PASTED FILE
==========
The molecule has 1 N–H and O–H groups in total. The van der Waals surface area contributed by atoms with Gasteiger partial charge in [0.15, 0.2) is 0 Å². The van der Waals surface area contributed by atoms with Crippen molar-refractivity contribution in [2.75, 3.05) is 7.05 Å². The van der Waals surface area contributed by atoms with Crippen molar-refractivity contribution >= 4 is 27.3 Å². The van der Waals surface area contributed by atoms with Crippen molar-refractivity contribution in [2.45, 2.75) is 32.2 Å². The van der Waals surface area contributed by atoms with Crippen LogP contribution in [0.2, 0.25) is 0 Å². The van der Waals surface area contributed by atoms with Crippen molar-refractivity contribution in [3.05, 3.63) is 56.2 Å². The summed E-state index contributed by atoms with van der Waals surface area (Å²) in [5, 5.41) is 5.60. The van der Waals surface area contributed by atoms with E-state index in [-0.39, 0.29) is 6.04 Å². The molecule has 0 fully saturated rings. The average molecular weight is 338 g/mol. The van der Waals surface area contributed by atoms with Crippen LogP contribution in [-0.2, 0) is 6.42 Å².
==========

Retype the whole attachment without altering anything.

The molecule has 1 N–H and O–H groups in total. The van der Waals surface area contributed by atoms with Gasteiger partial charge in [0.15, 0.2) is 0 Å². The van der Waals surface area contributed by atoms with Crippen molar-refractivity contribution in [2.75, 3.05) is 7.05 Å². The van der Waals surface area contributed by atoms with Crippen molar-refractivity contribution >= 4 is 27.3 Å². The van der Waals surface area contributed by atoms with Crippen molar-refractivity contribution in [2.45, 2.75) is 32.2 Å². The van der Waals surface area contributed by atoms with Crippen LogP contribution in [0.2, 0.25) is 0 Å². The van der Waals surface area contributed by atoms with Crippen molar-refractivity contribution in [3.05, 3.63) is 56.2 Å². The summed E-state index contributed by atoms with van der Waals surface area (Å²) in [5, 5.41) is 5.60. The van der Waals surface area contributed by atoms with E-state index in [-0.39, 0.29) is 6.04 Å². The molecule has 0 fully saturated rings. The average molecular weight is 338 g/mol. The van der Waals surface area contributed by atoms with Crippen LogP contribution in [-0.2, 0) is 6.42 Å².